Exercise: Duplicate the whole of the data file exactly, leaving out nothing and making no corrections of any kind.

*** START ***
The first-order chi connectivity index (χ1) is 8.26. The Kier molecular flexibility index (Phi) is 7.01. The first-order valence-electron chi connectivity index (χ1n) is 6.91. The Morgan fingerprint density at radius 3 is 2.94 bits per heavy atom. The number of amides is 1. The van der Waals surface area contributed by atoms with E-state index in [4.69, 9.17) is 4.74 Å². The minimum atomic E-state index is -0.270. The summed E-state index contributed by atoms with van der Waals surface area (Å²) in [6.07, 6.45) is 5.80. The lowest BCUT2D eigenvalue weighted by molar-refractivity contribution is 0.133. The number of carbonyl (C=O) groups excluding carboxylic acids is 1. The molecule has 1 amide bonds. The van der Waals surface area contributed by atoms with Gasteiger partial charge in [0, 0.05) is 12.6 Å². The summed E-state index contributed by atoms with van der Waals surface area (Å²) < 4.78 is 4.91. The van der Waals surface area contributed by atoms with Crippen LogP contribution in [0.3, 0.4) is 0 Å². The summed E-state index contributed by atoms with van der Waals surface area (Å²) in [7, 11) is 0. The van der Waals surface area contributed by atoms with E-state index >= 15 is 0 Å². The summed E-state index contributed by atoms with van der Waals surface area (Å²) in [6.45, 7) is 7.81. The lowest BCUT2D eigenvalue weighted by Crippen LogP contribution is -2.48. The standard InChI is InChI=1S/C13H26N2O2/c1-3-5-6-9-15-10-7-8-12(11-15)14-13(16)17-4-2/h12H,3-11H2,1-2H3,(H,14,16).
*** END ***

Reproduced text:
The first-order chi connectivity index (χ1) is 8.26. The Kier molecular flexibility index (Phi) is 7.01. The first-order valence-electron chi connectivity index (χ1n) is 6.91. The Morgan fingerprint density at radius 3 is 2.94 bits per heavy atom. The number of amides is 1. The van der Waals surface area contributed by atoms with E-state index in [4.69, 9.17) is 4.74 Å². The minimum atomic E-state index is -0.270. The summed E-state index contributed by atoms with van der Waals surface area (Å²) in [6.07, 6.45) is 5.80. The lowest BCUT2D eigenvalue weighted by molar-refractivity contribution is 0.133. The number of carbonyl (C=O) groups excluding carboxylic acids is 1. The molecule has 1 amide bonds. The van der Waals surface area contributed by atoms with Gasteiger partial charge in [0, 0.05) is 12.6 Å². The summed E-state index contributed by atoms with van der Waals surface area (Å²) < 4.78 is 4.91. The van der Waals surface area contributed by atoms with Crippen LogP contribution in [0.3, 0.4) is 0 Å². The summed E-state index contributed by atoms with van der Waals surface area (Å²) in [7, 11) is 0. The van der Waals surface area contributed by atoms with E-state index >= 15 is 0 Å². The summed E-state index contributed by atoms with van der Waals surface area (Å²) in [6.45, 7) is 7.81. The lowest BCUT2D eigenvalue weighted by Crippen LogP contribution is -2.48. The standard InChI is InChI=1S/C13H26N2O2/c1-3-5-6-9-15-10-7-8-12(11-15)14-13(16)17-4-2/h12H,3-11H2,1-2H3,(H,14,16).